Executables will not run as expected if breakpoint is used in code compiled with -g and not run attached to a debugger.

Best Known Configuration

The current best practice for debugging Chapel source code is to use the C backend and use a series of flags to improve the debuggability of the generated executable. This can be done in two steps.

  1. Build the compiler with CHPL_TARGET_COMPILER set to gnu:

  2. Build the executable from Chapel source code:

    chpl -g --target-compiler=gnu --savec <dir> --preserve-inlined-line-numbers --no-munge-user-idents --no-return-by-ref --no-inline <source_file>

For more details on these settings, read the rest of this section.

Building the Compiler

For best results while debugging, we recommend building the compiler with CHPL_TARGET_COMPILER set to gnu (or clang if on Mac). See Setting up Your Environment for Chapel for more information on building the compiler.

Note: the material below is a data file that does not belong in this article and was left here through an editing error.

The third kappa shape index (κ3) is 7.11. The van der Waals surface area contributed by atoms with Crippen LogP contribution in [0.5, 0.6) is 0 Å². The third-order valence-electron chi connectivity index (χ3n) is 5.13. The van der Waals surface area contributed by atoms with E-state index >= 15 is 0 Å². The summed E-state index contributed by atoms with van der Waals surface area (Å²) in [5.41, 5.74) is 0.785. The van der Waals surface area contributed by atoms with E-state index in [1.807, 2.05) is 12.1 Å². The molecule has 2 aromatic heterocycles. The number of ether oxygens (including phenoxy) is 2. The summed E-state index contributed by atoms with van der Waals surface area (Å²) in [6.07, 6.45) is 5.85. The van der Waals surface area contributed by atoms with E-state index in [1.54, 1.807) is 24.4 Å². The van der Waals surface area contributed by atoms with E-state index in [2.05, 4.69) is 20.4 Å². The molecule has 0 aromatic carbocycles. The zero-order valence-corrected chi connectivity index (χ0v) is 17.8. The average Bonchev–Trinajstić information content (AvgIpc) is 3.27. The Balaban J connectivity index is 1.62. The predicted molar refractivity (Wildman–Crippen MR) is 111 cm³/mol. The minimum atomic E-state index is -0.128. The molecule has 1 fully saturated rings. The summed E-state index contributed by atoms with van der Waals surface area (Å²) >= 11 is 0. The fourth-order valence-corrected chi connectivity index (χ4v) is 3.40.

With two invocations of the build command, both backends can be built. First execute make (which uses the LLVM backend by default) and then execute CHPL_TARGET_COMPILER=gnu make. This will keep the default as LLVM and allow switching to the C backend as needed for debugging. This can be done for a particular invocation of the compiler with chpl --target-compiler=gnu ....

Building the Application

The following flags can be useful for making the generated C more amenable to debugging. Any of them can be omitted as desired.




Generate debug symbols in the executable


Target the C backend

--savec <dir>

Write out the generated C to a given directory


When code gets inlined (e.g. replacing a function call with the function body) maintain the filename and line number information of the original function.